Our Providence Swedish family is committed to nursing excellence and one of the ways this shines is through RN fellowships.
We believe every nurse should have access to a structured curriculum, preceptor guidance and hands-on learning when transitioning specialties—so we offer fellowships through the Providence Clinical Academy, a nationally accredited, evidence-based program. With more than 24 specializations, fellows can choose to work where they’ll thrive most, allowing our nurses to grow and expand their skills while ensuring Providence Swedish best supports the communities we serve.
We talked with Jennifer Navarro, an educator in the RN Fellowship program at Providence Everett Regional Medical Center, to learn more about the program and what it offers to nurses who want to take the next step in their career.
What is the role of an RN educator?
It can look different, but for me personally, I’m an educator for RNs that are not new to being an RN, they’re new to specialty. So, they might have worked on the telemetry floor or the oncology floor, and they’ve decided they want a change. We call it Transition into Practice and they do a roughly 12-week fellowship with me.
What drew you to this role as a fellowship leader?
I’ve had a whole bunch of different kind of roles in my career, which has been fun because I’ve been able to learn. Like a nurse who wants to transition into a new practice, I’ve done that myself. So, I can understand how it’s exciting and intimidating at the same time—and I wanted to bring that understanding to the role.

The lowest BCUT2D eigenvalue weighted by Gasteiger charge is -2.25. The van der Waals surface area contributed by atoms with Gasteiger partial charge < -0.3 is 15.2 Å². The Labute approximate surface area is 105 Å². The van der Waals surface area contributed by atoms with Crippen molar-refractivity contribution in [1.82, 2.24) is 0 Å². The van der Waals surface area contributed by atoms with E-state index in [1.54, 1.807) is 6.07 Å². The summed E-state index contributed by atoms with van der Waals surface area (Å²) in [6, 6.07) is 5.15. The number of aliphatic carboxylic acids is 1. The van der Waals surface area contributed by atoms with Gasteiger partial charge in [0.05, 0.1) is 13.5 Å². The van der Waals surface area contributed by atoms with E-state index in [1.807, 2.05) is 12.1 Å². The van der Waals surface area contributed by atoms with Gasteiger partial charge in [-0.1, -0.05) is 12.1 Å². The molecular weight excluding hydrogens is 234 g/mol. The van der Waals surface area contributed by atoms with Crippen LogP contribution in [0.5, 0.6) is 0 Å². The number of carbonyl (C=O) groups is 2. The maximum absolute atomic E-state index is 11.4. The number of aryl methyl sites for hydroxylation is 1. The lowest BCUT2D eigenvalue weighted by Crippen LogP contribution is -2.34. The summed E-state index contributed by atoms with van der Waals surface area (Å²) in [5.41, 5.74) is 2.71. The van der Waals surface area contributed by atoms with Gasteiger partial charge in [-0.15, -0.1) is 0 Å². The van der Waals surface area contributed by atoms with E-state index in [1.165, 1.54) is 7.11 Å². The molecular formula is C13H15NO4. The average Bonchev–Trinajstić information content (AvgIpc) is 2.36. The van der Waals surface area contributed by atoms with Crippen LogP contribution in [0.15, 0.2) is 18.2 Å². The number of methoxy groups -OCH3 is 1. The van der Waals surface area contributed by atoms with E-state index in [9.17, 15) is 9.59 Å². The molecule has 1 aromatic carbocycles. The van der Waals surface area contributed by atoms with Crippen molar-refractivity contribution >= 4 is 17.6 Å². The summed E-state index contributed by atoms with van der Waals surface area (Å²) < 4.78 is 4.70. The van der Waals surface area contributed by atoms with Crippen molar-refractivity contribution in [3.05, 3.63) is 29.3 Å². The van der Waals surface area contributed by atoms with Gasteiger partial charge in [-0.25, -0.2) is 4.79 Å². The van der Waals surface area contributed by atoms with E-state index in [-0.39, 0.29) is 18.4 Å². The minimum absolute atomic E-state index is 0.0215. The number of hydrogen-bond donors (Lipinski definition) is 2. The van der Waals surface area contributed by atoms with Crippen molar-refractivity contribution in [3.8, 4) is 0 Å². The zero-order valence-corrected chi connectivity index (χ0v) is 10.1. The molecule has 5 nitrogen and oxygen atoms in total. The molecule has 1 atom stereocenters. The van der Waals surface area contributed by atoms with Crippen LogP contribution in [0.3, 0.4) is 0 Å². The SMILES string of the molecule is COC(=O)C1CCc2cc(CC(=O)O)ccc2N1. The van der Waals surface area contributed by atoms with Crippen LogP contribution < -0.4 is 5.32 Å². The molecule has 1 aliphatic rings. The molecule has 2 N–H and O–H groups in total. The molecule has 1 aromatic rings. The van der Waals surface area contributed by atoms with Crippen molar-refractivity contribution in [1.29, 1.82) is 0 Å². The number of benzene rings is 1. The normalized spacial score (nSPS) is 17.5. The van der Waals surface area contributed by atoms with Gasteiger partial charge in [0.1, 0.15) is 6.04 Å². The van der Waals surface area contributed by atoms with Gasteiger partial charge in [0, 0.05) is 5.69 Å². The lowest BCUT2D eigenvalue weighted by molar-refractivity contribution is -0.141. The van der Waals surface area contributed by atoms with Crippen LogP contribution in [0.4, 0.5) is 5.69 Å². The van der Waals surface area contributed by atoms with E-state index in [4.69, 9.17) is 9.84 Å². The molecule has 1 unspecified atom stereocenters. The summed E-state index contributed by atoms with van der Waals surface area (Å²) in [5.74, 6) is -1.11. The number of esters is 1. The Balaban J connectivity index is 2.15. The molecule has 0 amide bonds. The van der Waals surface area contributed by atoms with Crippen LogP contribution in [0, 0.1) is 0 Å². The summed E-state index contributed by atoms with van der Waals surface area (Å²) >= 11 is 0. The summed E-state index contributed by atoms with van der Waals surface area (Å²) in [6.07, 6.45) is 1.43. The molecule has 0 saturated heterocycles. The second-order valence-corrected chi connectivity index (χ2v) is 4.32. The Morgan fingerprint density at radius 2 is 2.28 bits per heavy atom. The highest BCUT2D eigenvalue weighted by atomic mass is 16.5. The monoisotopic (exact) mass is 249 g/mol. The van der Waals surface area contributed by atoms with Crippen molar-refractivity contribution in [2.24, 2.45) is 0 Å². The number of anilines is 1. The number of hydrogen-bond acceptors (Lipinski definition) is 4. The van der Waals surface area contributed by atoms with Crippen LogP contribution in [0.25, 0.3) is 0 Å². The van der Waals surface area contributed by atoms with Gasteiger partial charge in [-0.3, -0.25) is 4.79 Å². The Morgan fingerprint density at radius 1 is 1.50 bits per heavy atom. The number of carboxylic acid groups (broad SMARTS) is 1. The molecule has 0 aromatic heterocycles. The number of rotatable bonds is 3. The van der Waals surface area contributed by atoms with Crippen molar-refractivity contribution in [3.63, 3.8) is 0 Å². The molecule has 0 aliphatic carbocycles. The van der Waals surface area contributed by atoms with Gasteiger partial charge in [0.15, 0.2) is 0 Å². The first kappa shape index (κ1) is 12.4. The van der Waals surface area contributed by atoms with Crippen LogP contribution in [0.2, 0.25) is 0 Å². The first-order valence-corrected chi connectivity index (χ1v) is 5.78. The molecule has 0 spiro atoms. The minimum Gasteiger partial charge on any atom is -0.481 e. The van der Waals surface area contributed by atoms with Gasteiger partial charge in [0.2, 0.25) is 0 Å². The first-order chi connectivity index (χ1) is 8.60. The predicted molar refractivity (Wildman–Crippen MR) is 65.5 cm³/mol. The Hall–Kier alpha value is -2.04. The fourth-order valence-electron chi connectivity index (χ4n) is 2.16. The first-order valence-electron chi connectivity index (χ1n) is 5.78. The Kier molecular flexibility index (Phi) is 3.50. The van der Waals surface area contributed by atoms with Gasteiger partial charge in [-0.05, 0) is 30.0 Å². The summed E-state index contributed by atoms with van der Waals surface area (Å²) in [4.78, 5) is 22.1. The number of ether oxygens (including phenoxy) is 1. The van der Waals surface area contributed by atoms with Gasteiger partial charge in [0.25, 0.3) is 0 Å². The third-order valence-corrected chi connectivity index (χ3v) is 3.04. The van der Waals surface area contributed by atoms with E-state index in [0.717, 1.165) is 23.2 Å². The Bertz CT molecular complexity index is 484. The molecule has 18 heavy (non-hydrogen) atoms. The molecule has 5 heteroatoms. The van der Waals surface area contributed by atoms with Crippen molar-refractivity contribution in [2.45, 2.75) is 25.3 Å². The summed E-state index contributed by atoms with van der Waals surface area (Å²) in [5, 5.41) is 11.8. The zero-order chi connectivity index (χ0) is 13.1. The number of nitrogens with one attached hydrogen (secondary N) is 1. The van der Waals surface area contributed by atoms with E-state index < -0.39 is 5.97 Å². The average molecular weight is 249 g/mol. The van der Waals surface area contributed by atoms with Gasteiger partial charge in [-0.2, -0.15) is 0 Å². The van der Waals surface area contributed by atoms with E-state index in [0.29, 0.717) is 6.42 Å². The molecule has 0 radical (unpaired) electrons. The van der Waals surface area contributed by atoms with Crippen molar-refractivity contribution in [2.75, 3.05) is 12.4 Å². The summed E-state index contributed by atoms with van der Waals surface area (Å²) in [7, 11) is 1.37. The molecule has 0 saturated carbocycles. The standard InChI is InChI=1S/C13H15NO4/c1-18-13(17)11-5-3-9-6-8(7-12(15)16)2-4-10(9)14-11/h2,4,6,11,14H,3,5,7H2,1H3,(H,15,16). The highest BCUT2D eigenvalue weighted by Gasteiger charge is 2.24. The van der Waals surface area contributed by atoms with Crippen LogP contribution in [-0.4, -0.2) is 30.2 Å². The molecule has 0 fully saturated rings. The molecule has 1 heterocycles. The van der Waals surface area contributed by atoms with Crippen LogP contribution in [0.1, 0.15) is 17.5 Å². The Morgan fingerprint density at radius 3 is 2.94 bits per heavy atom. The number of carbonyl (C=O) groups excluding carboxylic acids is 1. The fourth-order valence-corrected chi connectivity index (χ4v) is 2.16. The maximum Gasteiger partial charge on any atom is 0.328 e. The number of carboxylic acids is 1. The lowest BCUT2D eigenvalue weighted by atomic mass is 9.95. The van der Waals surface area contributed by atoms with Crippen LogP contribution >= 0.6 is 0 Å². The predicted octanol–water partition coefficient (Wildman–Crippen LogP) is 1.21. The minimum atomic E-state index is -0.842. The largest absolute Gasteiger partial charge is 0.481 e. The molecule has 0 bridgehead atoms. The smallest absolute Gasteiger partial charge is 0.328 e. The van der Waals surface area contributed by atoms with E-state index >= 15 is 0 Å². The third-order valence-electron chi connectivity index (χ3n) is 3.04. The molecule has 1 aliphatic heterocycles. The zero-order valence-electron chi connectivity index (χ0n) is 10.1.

How do nurses learn about their new specialty?
The model we follow starts with individual pre-learning on the Moodle platform provided by the University of Providence. So they have some knowledge base, and then we expand on that in class together. That’s where we teach skills and provide more in-depth information. Then all of that parlays into hands-on skills that the new specialty entails, under the guidance of a preceptor on the floor. So it’s multistep process to help them feel comfortable in their new role.
How do RNs develop their skills?
All of the skills nurses need to know, we practice in the simulation lab. Then they take what they’ve learned and what they’ve practiced, and they bring it to the floor with their preceptor. That’s when they’re doing real hands-on care with patients under the guidance of the preceptor. It’s a good meld of learning modalities that helps people with different kinds of learning styles.
What do you hope nurses get out of the fellowship program?
When I work with Fellows as they go into a new specialty, I’m hoping that they come out with confidence that they have core knowledge and skills under their belt. They can go into it confidently as an advanced beginner knowing that they have the tools to be able to do the job in a safe manner for their patients. I believe it provides a strong foundation and a steppingstone to be able to excel and grow in their field.
Pursuing the highest nursing excellence
One measure of our commitment to nursing excellence is designation programs accredited by the American Nurses Credentialing Center. We’re proud that, last year, this translated into:
- 13 Magnet designations across six states
- 23 ANCC Practice Transition Accreditation Program designations across six states
- And four Pathway to Excellence Program designated facilities.
If you’d like to work at an organization committed to empowering you in the next phase of your nursing career, see our open RN Fellow positions here.